Seat has recently facelifted the Ateca range, and locally the line-up has been rationalised, so there are now just the two offerings, FR and FR 4Drive.
Formerly there was a model that kicked things off at under $40k but now the least expensive version is the FR at $46,900.
We’ve recently been helming the FR 4Drive and it seems like rather a solid half-way house between the base model and the sportier Cupra variant, in terms of value and dynamics. Normally, it’s $52,900 but in this case, with the Urban options pack, $1750 19-inch wheels and $700 for the red paint, the bottom line was pumped to $57,450 before on road costs.
The Urban pack comprises adaptive cruise control, self parking with front parking sensors, a top view camera and wireless phone charger, the bundle costing $2100, evidently an overall saving of $900. However, adaptive cruise is available for $400 alone.
There are other packs available, both with a panoramic sunroof, seat and wheel heating and different rim size upgrades (18- or 19-inches, $2500-$3000). Yet more options include a premium BeatsAudio sound system ($950) and powered leather seats ($2250).
The facelift is a fairly nominal affair externally, limited to a new grille, grey mirror caps, dynamic indicators, full LED lighting and six new alloy designs. Inside there are freshened instruments, a new wheel and upholstery, and a bigger 9.2-inch infotainment touchscreen that shows three different data sets simultaneously. I’m not much of a fan of the cryptic images alluding to radio, phone etc, but you commit these to memory eventually.
The view from the reversing camera is vivid, accompanied by an overhead shot in this particular vehicle. Instruments are highly legible, and you can option up digital, configurable ones at a cost ($900). Trip data are easy to scroll through, literally, using a rotary knob. We determined that fuel economy ranged from about 6.0 (extra urban) to 10L/100km (urban). Tall gearing has the engine turning an easy 1650rpm in top at 100km/h. Given how hasty this is the fuel use doesn’t seem too bad to us.
Around town in the default Normal drive mode, this pulls well and effortlessly, as you expect with 320Nm of twist from 1450rpm. There’s the usual amount of turbo lag off the mark. Pulling back once on the shift lever selects Sport transmission mode and that largely nullifies the soft start. You can just ease back to D once you’re up to speed. On trips and the like, Sport mode adds zing (it automatically selects Sport transmission mode), but the default Normal mode is also fine on rural roads.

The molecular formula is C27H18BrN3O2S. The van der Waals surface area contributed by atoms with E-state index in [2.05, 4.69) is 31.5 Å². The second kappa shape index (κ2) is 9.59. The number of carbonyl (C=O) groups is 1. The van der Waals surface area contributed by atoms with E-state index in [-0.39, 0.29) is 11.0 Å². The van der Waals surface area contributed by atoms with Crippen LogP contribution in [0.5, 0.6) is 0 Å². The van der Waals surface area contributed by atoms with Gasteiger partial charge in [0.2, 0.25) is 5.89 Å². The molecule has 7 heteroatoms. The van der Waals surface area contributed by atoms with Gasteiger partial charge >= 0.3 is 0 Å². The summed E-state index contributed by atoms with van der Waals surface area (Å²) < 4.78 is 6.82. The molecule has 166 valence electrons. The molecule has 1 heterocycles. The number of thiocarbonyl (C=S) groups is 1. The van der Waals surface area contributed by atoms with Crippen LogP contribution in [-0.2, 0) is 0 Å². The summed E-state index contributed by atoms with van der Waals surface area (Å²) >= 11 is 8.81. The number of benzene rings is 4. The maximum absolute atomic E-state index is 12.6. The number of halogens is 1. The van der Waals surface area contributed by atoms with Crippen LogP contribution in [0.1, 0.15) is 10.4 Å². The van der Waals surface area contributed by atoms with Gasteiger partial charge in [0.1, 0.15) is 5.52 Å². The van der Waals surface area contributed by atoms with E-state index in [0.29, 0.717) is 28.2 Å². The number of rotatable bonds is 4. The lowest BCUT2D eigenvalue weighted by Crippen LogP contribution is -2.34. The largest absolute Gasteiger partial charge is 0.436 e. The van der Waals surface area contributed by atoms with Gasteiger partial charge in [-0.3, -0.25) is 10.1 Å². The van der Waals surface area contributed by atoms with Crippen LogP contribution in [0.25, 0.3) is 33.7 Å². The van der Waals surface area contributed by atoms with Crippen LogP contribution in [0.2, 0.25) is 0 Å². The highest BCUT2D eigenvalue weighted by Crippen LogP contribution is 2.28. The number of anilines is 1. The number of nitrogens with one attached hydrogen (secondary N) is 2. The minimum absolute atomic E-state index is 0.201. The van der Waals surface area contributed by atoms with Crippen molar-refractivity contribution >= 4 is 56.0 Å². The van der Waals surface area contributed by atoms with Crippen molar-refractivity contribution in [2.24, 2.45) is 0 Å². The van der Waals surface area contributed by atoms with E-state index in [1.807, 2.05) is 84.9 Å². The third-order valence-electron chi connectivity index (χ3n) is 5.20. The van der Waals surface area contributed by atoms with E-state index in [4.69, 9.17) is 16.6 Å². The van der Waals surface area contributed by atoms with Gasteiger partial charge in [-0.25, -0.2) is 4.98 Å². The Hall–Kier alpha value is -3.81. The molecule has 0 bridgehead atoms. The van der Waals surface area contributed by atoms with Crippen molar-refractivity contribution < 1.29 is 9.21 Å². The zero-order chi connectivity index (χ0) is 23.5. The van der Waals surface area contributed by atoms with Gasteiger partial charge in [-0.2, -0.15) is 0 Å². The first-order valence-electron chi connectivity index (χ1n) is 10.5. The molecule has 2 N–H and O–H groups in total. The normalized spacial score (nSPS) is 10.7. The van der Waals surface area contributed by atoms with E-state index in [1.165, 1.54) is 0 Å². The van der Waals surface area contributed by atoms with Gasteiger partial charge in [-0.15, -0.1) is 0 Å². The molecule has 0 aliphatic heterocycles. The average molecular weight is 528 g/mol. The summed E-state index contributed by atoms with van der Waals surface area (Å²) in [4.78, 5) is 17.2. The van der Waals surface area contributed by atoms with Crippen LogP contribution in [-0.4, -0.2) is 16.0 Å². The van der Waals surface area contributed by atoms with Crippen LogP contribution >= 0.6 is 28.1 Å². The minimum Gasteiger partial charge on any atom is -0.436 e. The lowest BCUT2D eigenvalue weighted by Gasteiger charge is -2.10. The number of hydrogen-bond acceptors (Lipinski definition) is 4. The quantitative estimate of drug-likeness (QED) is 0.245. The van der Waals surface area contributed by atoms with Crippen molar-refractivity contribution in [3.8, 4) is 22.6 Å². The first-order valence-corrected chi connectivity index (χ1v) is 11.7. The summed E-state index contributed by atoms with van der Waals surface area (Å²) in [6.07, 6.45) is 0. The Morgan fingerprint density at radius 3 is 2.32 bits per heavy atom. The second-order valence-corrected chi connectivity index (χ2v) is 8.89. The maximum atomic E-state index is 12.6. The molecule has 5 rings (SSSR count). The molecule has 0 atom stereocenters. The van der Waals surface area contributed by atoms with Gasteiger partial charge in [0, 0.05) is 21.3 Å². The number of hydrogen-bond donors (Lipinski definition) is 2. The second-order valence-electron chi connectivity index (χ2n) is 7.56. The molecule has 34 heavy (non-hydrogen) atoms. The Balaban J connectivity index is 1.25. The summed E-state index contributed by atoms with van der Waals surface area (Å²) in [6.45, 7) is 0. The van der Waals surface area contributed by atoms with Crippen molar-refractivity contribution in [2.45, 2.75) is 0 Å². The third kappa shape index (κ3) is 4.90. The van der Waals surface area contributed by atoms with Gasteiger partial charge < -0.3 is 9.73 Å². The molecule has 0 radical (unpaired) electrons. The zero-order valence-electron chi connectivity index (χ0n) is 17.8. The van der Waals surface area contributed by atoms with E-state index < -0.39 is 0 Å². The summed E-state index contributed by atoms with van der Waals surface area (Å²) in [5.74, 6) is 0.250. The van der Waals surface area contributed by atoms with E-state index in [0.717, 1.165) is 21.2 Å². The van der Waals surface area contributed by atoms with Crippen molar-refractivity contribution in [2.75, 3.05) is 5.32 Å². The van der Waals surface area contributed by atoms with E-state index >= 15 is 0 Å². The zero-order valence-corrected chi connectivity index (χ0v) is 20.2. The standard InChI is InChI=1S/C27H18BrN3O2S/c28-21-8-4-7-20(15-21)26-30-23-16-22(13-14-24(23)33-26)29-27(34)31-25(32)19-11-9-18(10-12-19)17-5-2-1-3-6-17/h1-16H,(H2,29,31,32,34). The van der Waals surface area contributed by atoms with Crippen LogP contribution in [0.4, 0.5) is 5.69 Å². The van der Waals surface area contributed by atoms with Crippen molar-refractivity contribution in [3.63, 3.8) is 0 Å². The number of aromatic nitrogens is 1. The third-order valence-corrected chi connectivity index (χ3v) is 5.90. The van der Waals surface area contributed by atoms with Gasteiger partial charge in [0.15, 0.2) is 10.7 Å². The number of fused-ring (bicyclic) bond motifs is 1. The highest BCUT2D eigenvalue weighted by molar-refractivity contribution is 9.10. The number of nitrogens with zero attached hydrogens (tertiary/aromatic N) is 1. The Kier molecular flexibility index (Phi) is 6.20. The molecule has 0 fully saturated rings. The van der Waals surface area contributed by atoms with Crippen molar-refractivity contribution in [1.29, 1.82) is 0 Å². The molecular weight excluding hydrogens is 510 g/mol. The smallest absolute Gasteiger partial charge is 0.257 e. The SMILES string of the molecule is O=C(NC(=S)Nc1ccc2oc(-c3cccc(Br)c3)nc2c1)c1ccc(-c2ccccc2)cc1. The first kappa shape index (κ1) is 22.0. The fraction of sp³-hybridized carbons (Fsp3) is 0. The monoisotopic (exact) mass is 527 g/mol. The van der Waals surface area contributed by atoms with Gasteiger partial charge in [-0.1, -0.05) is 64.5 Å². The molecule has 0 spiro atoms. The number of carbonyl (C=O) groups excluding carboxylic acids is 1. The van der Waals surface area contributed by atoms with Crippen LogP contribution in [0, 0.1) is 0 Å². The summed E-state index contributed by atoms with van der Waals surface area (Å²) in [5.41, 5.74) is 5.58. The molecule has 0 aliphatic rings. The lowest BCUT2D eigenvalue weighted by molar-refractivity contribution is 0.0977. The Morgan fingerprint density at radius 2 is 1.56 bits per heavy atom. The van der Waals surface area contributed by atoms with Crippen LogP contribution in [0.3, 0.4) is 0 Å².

As before, we were taken with the dynamics of the FR 4Drive, only they’re even better with Eagle F1 rubber, at no great expense in terms of road roar (much the same as the Turanzas). There’s no adaptive damping here – it can be had for $1800 if you ask nicely – but it really isn’t missed, as the extended travel Mac strut/multilink set-up is sweetly balanced, the ride forgiving, cornering capable, especially with the torque vectoring by brake XDS set-up on board; you have to be pushing and pushing to uncover much in the way of understeer. Steering is precise and quick, and the brakes are overachievers, with three consecutive stops from 100 measuring in the 32m bracket. Being lightweight helps, and it feels lithe and agile on the go. So this is one of more dynamically sorted compact family SUVs about, as Seat takes a sporting approach to its chassis set-up.
It’s also not short on space, with good room in the rear for two lanky types, and luggage capacity quoted at 485-1579L. We lined the hold and easily stacked 0.66m3 of firewood after split folding the rear seats which had no noticeable impact on ride height or suspension travel. That’s something you wouldn’t conceive of with a comparably priced sedan, and shows why the trend to this type of impossibly practical vehicle in New Zealand shows no sign of slowing down any time soon.
Other bits we liked included the Hola welcome in the puddle lamps (saying Hola Hola summons the copilot too), the great all-round visibility, the cubby under the driver’s seat for concealing your stuff, gesture control for the automated tailgate and the multitude of radio station presets, making music choice one-touch quick and easy. And there are wireless tech updates for your phone, along with USB-C charge points.
There’s serious competition in this space at present, including two others also from the VW Group (Karoq and Tiguan) so it does pay to shop around. But if it’s pace and poise you’re after in an SUV the FR4 is well worth a look.
|Model||Seat Ateca FR 4Drive|
|Engine||1984cc, IL4, T/DI, 140kW/320Nm|
|Drivetrain||7-speed twin-clutch, on-demand AWD|